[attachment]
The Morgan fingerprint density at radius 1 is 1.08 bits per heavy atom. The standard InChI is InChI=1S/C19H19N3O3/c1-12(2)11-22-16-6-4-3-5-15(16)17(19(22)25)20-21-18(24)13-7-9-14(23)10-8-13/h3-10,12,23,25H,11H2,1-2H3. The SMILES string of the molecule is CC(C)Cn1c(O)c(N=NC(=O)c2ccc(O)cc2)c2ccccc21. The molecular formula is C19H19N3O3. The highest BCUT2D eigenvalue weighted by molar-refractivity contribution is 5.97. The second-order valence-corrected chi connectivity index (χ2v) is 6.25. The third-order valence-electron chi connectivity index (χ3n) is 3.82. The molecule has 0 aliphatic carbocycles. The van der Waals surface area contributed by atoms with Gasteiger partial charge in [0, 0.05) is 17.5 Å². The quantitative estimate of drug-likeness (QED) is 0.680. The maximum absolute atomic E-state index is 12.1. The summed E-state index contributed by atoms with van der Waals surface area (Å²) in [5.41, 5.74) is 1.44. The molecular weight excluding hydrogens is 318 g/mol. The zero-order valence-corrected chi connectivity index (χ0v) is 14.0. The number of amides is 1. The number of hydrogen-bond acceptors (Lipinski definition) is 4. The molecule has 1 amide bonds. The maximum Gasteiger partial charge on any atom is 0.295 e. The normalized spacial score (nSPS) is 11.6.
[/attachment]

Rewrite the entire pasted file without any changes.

The Morgan fingerprint density at radius 1 is 1.08 bits per heavy atom. The standard InChI is InChI=1S/C19H19N3O3/c1-12(2)11-22-16-6-4-3-5-15(16)17(19(22)25)20-21-18(24)13-7-9-14(23)10-8-13/h3-10,12,23,25H,11H2,1-2H3. The SMILES string of the molecule is CC(C)Cn1c(O)c(N=NC(=O)c2ccc(O)cc2)c2ccccc21. The molecular formula is C19H19N3O3. The highest BCUT2D eigenvalue weighted by molar-refractivity contribution is 5.97. The second-order valence-corrected chi connectivity index (χ2v) is 6.25. The third-order valence-electron chi connectivity index (χ3n) is 3.82. The molecule has 0 aliphatic carbocycles. The van der Waals surface area contributed by atoms with Gasteiger partial charge in [0, 0.05) is 17.5 Å². The quantitative estimate of drug-likeness (QED) is 0.680. The maximum absolute atomic E-state index is 12.1. The summed E-state index contributed by atoms with van der Waals surface area (Å²) in [5.41, 5.74) is 1.44. The molecular weight excluding hydrogens is 318 g/mol. The zero-order valence-corrected chi connectivity index (χ0v) is 14.0. The number of amides is 1. The number of hydrogen-bond acceptors (Lipinski definition) is 4. The molecule has 1 amide bonds. The maximum Gasteiger partial charge on any atom is 0.295 e. The normalized spacial score (nSPS) is 11.6.